• If taking photos of people, try to take candid photos. If they notice that you’re taking photos of them, most people will pose or smile for the camera, and it can look forced in some circumstances. Experiment with both. Most locals will be happy to oblige if you ask to take their photo. If they’re not, just move on. If you’re travelling in a country that doesn’t speak your language, it can be very helpful to learn to say “hello” and “Can I take your photo?” in the local language.
        • And a final tip: Get out from behind the lens and experience the journey. It’s nice to have photos, but sometimes it’s even better to put the camera down and just immerse yourself in an experience!
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        Last Updated on February 11, 2021

        The 20 Most Creative Instagram Accounts That Will Inspire You

        The 20 Most Creative Instagram Accounts That Will Inspire You

        Instagram allows you to see exactly what inspires people and how creativity is drawn from their everyday life. We use Instagram to capture what makes us smile, what brings joy to our life, and what we are passionate about, and the accounts listed below are sure to inspire you in turn.

        Here are our 20 top creative Instagram accounts that you should be following today.

        1. Humans Of New York

        Brandon Stanton walks the streets of New York City taking street photography, and he gets his subjects to open up about life details that even many family members may not know about them. It makes you smile and connect with the images at a new level.

         2.  Paris in Four Months

        Carin Olsson moved to Paris and is documenting every part of her experience, from the macaroons to the Eiffel Tower with all of its shimmering lights. If you want to go to Paris but can’t get there today, Carin will take you.

        3. Civilized Caveman Cooking

        George Bryant offers up more than his love for cooking Paleo cuisine as he shares more about life, joy, and happiness. His coined hashtag is #hugsandbacon.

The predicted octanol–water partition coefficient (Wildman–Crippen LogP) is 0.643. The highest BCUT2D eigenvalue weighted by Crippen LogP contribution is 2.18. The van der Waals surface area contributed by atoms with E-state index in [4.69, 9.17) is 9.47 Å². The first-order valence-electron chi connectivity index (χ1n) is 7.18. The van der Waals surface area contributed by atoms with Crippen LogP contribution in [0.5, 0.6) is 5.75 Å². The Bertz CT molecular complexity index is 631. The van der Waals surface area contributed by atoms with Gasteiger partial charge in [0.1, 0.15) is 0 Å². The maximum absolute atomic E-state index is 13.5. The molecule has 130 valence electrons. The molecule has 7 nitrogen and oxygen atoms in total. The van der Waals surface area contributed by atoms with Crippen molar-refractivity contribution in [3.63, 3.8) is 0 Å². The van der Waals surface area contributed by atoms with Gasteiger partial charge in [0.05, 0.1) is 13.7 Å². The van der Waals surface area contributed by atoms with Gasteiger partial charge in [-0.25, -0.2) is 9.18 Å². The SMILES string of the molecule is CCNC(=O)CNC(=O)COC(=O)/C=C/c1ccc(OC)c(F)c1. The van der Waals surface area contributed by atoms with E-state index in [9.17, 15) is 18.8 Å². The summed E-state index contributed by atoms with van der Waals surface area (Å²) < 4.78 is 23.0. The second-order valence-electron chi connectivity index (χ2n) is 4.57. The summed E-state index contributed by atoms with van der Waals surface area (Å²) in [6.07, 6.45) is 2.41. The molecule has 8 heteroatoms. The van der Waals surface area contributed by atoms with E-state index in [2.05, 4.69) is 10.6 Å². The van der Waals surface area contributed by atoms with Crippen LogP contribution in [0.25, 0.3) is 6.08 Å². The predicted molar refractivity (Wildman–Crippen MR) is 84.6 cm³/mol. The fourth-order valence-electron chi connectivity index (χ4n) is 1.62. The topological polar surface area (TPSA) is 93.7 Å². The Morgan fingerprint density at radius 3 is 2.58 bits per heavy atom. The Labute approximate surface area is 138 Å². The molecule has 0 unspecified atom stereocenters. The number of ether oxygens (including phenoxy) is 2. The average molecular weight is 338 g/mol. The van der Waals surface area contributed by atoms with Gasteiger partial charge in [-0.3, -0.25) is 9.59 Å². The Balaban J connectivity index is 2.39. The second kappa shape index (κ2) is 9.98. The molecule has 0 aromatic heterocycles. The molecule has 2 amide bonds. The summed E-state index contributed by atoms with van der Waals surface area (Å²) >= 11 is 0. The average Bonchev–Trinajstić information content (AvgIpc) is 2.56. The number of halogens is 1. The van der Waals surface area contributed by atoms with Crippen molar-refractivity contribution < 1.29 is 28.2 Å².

4. Andrew Knapp

        Andrew has taken the world by storm with his adorable version of Where’s Waldo? His version is Find Momo, and stars his border collie.

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        5. Idafrosk

        Ida Skivenes has developed a knack for food art. From the world of Charlie and the Chocolate Factory to Strawberry Fields Forever, she has recreated it all with food.

        6. GrandmaBetty33

        Grandma Betty is fighting cancer and is inspiring others to smile and be happy in life. She brings a smile to your face instantly and is like having your grandma right beside you.

        7. Maya_on_the_Move

        Tania Ahsan captures the world of her cute bulldog, Maya, on her adventures in New York. Maya makes appearances that will make you smile, laugh, and inspire you to go out and create something special.

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        8. Leoleoparis

        Leo captures the life on the streets of Paris. Most of his work is done in black and white, offering that iconic Parisian look.

        9. Jacob Santiago

        Jacob Santiago creates stunning, vibrant images around New York City, showcasing the architecture and streets. I’m sure you haven’t seen the streets of NYC like this before.

        10. Julie’s Kitchen

        Julie Lee showcases how everyday produce can create colorful art designs. At first glance, you think it is just a design; then, a second take illustrates that it is really fruits and vegetables.

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        iloveplaymo brings together photography and Playmobil toys in action. The images are up to date with current world events and everyday life.

        12. “Red” Hong Yi

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        13. Alexis Diaz

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        14. Murad Osmann

        Murad Osmann is a music video producer, but his claim to fame on Instagram has been his photographs with his girlfriend leading him by her hand.

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        GoPro uses fan-sourced images on their account that are all captured with a GoPro. Creativity to the max is used in these images and range from the grocery store to incredible surf.

        20. Vin Farrell